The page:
Mario Kart 8
When the core racing experience of Mario Kart 8 is so lovingly crafted and full of energy, there was little doubt that its local multiplayer offering would follow suit.
Sure, the framerate drops from 60 to 30 when playing with three other folks on the same screen, but that scarcely matters when bombing around turns and slinging shells into your fiercest rivals. The tracks are beautifully designed and offer a leg up to those able to pull off jump-boosts and other legacy tricks, but as with every other game in the series, it still caters to those with less experience. Red shells, blue shells, power-ups and rubber-banding all gently swing towards those trailing the pack, and while that might infuriate the racing purists, the forced balancing is really what keeps the Mario Kart series at the centre of the party schedule.
Mario Kart 8 controls beautifully whether you’re playing on the Wii U GamePad, the classic controller or even an old Wiimote you might have lying around, and the racing is as frenetic and laugh-out-loud enjoyable as ever. One for everybody.
Many of you will already have this in your library thanks to its PlayStation Plus release a couple of months back, but for those that don’t, Sportsfriends is easily worth the money if you can gather a few willing participants and a couple of beers.
There are four sports-themed mini-games included in this eclectic indie package, each of which offers varying degrees of depth, skill and accessibility. Hokra offers a 2-vs-2 spin on air hockey and capture the flag, while Pole Riders’ wonderfully twee aesthetic hides a game of surprising skill as two teams battle to vault, smash and kick a suspended ball into the opposition goal. BaraBariBall’s bizarre meld of water polo and dodgeball is perhaps the standout competitive title, while Johann Sebastian Joust utilises your living room and PS4 controllers in a physical game of balance and carnage. Just be sure to have very, very good friends for that one.
There are also two hidden games to discover in Sportsfriends’ menu, while the whole thing is wrapped up in colourful, jaunty presentation.
Jackbox Party Pack
Jackbox Party Pack is perhaps the most inclusive game on this list, and the one you’re most likely end up playing with your gran at Christmas.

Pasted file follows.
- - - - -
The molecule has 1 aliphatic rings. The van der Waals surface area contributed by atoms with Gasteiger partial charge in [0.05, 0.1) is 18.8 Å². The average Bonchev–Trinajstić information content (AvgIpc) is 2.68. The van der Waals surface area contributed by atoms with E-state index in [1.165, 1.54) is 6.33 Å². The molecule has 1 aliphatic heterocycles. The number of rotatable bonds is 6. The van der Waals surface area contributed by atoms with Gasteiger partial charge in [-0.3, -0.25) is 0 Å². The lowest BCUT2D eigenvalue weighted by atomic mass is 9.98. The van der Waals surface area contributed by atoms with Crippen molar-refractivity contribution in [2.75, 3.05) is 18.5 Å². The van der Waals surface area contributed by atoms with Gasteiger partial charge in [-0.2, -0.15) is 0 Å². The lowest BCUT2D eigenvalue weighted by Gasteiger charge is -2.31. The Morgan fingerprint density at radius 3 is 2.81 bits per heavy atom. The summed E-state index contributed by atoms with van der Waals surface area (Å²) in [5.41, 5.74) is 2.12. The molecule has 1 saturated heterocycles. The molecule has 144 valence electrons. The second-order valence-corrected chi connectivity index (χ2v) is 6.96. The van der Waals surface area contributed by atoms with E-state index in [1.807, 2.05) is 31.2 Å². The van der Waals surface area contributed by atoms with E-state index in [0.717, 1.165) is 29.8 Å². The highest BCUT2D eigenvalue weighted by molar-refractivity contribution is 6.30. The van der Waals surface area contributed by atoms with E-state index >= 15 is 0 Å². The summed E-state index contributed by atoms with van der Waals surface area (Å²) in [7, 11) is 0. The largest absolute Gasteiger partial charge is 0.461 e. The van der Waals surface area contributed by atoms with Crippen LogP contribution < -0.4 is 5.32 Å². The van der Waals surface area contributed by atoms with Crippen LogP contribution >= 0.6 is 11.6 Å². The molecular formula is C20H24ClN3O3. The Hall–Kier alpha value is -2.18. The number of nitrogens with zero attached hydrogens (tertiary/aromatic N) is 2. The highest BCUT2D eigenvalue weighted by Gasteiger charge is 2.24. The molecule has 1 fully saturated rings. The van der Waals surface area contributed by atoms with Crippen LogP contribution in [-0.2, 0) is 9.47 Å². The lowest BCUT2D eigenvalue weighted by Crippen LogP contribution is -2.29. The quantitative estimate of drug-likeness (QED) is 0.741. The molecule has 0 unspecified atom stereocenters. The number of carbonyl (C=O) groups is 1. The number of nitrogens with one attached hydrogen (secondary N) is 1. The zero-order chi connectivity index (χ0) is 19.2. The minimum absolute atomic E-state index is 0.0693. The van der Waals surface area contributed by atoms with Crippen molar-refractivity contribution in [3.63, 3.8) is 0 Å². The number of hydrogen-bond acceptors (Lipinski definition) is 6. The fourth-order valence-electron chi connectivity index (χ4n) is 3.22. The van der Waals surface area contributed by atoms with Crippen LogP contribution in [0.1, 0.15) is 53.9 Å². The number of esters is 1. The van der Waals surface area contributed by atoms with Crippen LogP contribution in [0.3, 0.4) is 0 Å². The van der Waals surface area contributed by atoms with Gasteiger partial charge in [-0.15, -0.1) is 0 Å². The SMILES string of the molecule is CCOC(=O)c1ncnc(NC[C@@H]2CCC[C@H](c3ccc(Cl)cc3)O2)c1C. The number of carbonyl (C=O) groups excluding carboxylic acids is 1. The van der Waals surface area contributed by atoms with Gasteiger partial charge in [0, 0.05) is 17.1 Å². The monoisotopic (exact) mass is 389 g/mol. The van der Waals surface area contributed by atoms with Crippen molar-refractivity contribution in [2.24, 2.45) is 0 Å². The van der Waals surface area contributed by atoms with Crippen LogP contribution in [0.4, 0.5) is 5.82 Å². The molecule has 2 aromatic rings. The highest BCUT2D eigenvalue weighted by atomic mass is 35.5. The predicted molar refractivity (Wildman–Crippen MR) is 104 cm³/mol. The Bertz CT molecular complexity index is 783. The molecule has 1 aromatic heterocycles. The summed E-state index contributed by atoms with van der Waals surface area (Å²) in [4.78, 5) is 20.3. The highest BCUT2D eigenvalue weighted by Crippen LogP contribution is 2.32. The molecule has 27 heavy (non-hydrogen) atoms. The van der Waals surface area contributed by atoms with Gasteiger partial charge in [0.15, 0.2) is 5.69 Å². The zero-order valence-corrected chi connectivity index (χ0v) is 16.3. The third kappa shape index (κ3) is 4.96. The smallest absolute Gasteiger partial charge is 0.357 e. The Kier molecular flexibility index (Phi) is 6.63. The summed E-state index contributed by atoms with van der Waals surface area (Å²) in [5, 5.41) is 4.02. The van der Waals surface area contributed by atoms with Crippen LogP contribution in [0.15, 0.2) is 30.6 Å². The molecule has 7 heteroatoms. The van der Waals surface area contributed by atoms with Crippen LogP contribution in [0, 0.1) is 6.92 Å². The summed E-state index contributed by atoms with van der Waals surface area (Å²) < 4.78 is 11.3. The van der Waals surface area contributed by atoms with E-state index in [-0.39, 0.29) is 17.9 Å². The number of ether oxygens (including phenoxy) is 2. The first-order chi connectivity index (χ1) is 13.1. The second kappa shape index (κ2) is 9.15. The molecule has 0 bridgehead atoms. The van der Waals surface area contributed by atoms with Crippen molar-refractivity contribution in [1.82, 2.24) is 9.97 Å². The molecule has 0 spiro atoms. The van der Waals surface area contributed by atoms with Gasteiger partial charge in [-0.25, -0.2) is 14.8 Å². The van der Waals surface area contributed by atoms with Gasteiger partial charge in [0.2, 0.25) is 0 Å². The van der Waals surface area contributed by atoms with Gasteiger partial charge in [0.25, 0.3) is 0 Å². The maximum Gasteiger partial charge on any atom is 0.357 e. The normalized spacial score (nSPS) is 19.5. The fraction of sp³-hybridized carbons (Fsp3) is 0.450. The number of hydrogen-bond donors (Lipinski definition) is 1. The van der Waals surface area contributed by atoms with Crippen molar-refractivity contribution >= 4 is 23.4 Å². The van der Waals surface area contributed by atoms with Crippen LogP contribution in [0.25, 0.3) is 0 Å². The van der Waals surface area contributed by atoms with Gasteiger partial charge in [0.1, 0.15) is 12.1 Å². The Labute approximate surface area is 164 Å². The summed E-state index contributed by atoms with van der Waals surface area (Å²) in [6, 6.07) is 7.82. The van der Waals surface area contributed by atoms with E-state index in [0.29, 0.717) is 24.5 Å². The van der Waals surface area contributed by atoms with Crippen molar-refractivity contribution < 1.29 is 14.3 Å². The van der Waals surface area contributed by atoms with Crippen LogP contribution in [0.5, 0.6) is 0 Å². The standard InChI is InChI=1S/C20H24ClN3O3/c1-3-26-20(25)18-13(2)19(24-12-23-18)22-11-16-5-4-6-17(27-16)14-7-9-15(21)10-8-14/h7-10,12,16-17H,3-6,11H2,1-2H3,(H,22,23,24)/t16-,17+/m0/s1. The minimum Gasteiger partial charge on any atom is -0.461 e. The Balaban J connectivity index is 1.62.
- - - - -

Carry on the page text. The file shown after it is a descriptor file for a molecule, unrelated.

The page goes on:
A compendium of five basic trivia, word-based and drawing games, its real innovation is in requiring only a touch-screen device with an internet connection per player. The host simply sets a game up via Steam, PS4 or Xbox One, then everybody else visits a URL on their phone and connects up to play. The removal of videogame controllers is a simple, genius addition that opens up the experience to pretty much everybody in the room.
The games themselves are a mixed bag, but the three stand-outs are You Don’t Know Jack, which is a gameshow-style trivia title for up to four players; Drawful, which boils down to simultaneous multiplayer pictionary for up to 10 players; and Fibbage, which is a competitive word game in which the aim is to lie as convincingly as possible.
Although available on Steam in the UK, technically you’re only able to purchase Jackbox on consoles from the US PSN or Xbox store, which is a bit of a shame. There are easy methods to get around those limitations and play on a UK console however, and it’s well worth the ten minutes of research to do so. Christmas will forever be improved.
With the caveat that Gang Beasts is still in alpha and not quite ready for full release yet, it’s still a whole bunch of fun if you have a group of friends with fond memories of wrestling games or multiplayer brawlers.
This is an arena-based game in which up to eight plasticine-looking figures flail their arms and drunkenly fall about in an attempt to pick up objects and interact with the scenery or each other. The main aim in most of the stages is to eliminate your opponents by pushing, pulling or throwing them into environmental hazards, with each of the human-controlled protagonists equipped with a stamina meter that slowly whittles down much-needed strength. Without that strength it becomes impossible to swing back or to simply hold on to a railing or ledge and haul yourself back up to safety. Leave yourself completely empty and you’ll flop to the ground, at the mercy of other players.
The organic way in which characters interact with each other is the hook that makes Gang Beasts special. Even the best-laid plans can be sideswiped by another player flailing an arm or a leg, and the arenas are constructed so as to be giant play-sets, full of movement and places to hide or ambush.
It’s the very definition of dumb fun, and if you can overlook the rough edges and occasional crash, Gang Beasts should continue to evolve into something special in 2015.